Advertising, Publishing and Cash after COVID-19 - what comes next?

2 June 2020


With abrupt retail closures and companies working only on business critical activities, many brands have entered a "dark period" devoid of advertising. During this time, the way in which consumers engage with brands has changed, making advertising more challenging, but also more necessary.


Navigating the best way through the COVID-19 crisis has been a universal challenge and much has changed as a result - for individuals and companies.

On top of the barriers all businesses are experiencing in their quest to continue normal operations, brands are having to grapple with a completely different context in which to sell their products. Our habits have changed. From teleworking, to media consumption and e-commerce, new trends can be seen. Not only this, but the perspectives of customers changed overnight. What was yesterday seen as acceptable (e.g. a group of people in close proximity), today appears out-of-touch.


For many brands, the crisis has resulted in a freeze on advertising. For the printers of such products, this has had a huge impact. For consumers, such a freeze, combined with the physical restrictions of the COVID-19 crisis, has destroyed brand loyalty.

In a recent survey from Bauer Media, results show that "99% of audiences are currently willing to accept an alternative product/brand to usual, with 91% having already switched brands since the outbreak. As a result, 76% of consumers intend to change their loyalties sticking with new brands that they’ve tried or being more willing to try new brands in the future." The Nielsen Company has further underscored the importance of advertising in a recent report, which states that "decisions to go dark [...] put[s] long-term revenue at risk" by up to 11%. The longer there is no advertising, the longer it will take to rebuild brand loyalty.

To regain customers, advertising must play a key role in brands' recovery plans.


As shops begin to operate again and there is a slow re-opening of the economy, brands need to advertise to bring customers back to their products. This will ultimately help print.



Many of the trends experienced by publishers in recent years have been accelerated by COVID-19. The sector must now weigh up how to respond.

FIPP, the network for global media, has released a report assessing the effects of the coronavirus on publishing. The report gives insights into content, distribution and newsstands, subscriptions, web traffic, events, ad revenue and bailouts.

Because of social distancing, newsstand sales of magazines have fallen, while the demand for subscriptions - print and digital - has grown. However, with everybody at home, creating content is facing major barriers, as is the organisation of events. Publishers are also seeing increasing web traffic, which presents an opportunity (see also this FIPP report), but there is a lack of clarity on how to monetise it. Moreover, government support for publishers in Europe tends to be general and not directed specifically at media. Although in the UK, plans to bring forward plans to scrap VAT on e-publications have been brought forward.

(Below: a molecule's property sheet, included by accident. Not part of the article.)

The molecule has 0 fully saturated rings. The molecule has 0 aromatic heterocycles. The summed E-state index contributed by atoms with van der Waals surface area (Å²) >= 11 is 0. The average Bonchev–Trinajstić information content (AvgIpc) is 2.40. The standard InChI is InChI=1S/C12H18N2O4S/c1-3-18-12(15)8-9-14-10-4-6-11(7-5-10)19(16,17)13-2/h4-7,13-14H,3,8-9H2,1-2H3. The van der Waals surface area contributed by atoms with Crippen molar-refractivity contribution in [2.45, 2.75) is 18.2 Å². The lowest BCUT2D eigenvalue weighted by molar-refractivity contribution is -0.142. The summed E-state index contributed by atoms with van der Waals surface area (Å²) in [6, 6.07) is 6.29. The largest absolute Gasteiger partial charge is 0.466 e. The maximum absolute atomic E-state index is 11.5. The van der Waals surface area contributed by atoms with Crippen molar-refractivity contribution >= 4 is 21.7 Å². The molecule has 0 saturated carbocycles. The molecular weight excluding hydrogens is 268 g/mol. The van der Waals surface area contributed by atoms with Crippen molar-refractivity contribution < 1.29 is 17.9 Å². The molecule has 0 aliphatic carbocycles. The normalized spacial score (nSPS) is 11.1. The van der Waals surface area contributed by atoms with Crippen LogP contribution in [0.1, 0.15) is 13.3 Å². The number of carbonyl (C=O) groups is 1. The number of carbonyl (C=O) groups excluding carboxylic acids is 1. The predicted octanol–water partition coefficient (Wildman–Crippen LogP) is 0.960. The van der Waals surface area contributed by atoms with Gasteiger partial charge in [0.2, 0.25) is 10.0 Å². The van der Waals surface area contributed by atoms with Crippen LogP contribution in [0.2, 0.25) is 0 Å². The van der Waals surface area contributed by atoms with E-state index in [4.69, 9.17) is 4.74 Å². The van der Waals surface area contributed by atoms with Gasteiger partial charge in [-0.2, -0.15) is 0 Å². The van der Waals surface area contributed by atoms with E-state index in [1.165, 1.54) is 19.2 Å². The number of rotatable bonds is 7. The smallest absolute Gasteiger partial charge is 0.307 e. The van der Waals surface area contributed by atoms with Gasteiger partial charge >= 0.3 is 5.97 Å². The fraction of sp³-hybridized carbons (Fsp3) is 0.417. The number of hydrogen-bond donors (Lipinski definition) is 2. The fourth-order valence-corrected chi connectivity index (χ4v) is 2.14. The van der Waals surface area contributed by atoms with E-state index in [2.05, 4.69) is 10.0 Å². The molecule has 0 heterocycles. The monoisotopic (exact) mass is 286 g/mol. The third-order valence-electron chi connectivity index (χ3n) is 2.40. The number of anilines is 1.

Concerns have mounted about the role of cash in spreading COVID-19, despite the fact that it carries no more risk than other items (arguably even less because it is a dry surface). Will these misconceptions hasten the decline of cash?

Despite the general trend towards cashless payments, many people still rely on cash - 20-30% of people in the UK, for example (BBC). With the coronavirus instilling a fear of touch, cash use has declined - prohibited in some cases. This has led to widespread speculation about the risk of virus transmission on banknotes and coins.

The World Health Organisation has clarified that the virus "will not survive for very long on surfaces, particularly on a dry surface like a banknote", and that person-to-person contact is the main driver of transmission (Euronews). In general, the risk of contracting the virus from surfaces is very low (WHO).

Most transmission of the virus that causes the COVID-19 disease is through person-to-person contact and not from touching objects

Although the use of cash has declined for now, the long term effects of COVID-19 on cash use is yet to be seen. A full picture will only emerge when businesses have reopened and people start to spend their money again.